33. How do you embrace diversity and inclusivity in your work?

Roll the clock back 100 years. Before 1928, women weren't allowed to vote in the UK. In the US, until the Civil Rights Act of 1964 all states and local laws could enforce segregation. It's only recently in the past century that first-world countries are becoming more inclusive and diverse. But every culture is different with a rich heritage worth diving into.

34. Can you share personal habits or routines that contribute to your success?

Arnold Schwarzenegger is best known for blockbuster films in the 1980s and 1990s with the likes of Terminator and Predator. But before his rise to Hollywood (then success in later life with a political career), the 6ft 2inch Austrian powerhouse was once an avid bodybuilder.

You need discipline until your routine is so automatic that you never think about it.

Winning countless trophies and accolades, he put his early success down to a good routine whilst training to win Mr Universe. Just like Arnold, we all have habits that shape how we behave.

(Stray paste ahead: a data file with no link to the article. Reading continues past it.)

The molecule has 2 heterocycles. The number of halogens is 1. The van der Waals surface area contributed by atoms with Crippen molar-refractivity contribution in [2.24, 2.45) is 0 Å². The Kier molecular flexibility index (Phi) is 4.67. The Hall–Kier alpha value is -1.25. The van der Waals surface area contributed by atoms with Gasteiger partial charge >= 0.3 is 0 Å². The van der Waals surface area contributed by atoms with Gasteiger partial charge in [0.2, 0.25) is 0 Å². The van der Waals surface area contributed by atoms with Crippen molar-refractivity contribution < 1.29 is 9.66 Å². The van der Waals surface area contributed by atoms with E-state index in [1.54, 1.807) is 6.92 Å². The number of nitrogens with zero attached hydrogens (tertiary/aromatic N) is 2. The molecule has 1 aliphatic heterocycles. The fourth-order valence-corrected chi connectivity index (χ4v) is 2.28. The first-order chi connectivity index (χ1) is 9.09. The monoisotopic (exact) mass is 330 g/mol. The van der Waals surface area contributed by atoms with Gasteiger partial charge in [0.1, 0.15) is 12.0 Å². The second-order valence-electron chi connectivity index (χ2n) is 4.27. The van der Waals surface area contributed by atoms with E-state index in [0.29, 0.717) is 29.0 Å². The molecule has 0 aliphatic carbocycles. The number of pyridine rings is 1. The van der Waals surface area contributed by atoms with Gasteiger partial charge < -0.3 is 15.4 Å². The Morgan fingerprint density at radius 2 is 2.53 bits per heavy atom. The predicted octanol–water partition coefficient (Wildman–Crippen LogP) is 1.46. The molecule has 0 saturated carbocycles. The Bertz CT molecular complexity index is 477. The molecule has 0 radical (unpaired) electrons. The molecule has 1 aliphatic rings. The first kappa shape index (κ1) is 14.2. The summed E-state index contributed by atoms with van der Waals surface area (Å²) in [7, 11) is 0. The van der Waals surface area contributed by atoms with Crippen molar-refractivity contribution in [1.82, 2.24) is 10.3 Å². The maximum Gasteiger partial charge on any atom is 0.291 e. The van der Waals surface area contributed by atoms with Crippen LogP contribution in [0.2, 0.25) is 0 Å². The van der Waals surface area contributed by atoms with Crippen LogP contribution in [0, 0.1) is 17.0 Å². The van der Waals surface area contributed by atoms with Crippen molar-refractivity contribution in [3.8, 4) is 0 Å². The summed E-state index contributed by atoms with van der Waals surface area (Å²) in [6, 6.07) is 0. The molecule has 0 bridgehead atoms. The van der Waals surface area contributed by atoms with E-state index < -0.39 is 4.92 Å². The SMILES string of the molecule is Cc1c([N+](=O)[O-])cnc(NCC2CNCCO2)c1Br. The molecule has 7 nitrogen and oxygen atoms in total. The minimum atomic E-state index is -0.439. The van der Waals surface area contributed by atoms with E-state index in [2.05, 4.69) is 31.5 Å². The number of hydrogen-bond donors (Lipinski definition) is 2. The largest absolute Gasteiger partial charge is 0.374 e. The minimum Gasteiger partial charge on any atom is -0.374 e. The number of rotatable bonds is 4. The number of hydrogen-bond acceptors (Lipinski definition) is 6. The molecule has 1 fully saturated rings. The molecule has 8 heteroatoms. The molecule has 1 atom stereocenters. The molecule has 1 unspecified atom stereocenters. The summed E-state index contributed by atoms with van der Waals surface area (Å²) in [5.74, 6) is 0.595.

35. How do you continue learning and growing in your field?

It's often said that "we learn from failure, not from success". The best radio interview questions are those that make the guest vulnerable, yet powerful. Even if they falter, their field has teachable moments to grow and share experiences with others.

36. Can you share any success stories from individuals you have mentored or helped?

As we grow and take on more responsibility, like becoming a partner, parent, or boss, we also take on the role of mentor. Whether that's to 1 or 100 people makes little difference. Everyone has their own success story to tell like how they helped a loved one through a difficult time or encouraged their employees to flourish.

37. How do you overcome self-doubt or imposter syndrome?

Imposter syndrome is feeling like you don't deserve rewards, constantly doubting your own abilities. That feeling often doesn't go away. But guests will probably have ways of how they squash any self-doubt to feel better.

38. What is your approach to building strong professional relationships?

When the pandemic hit in 2020, most people went remote. Being miles away from one another meant professional relationships were more difficult to form. But we adapted. Guests will have their own tricks to form strong bonds, both from afar and with those close by.

39. Can you share any inspiring quotes or mantras that keep you motivated?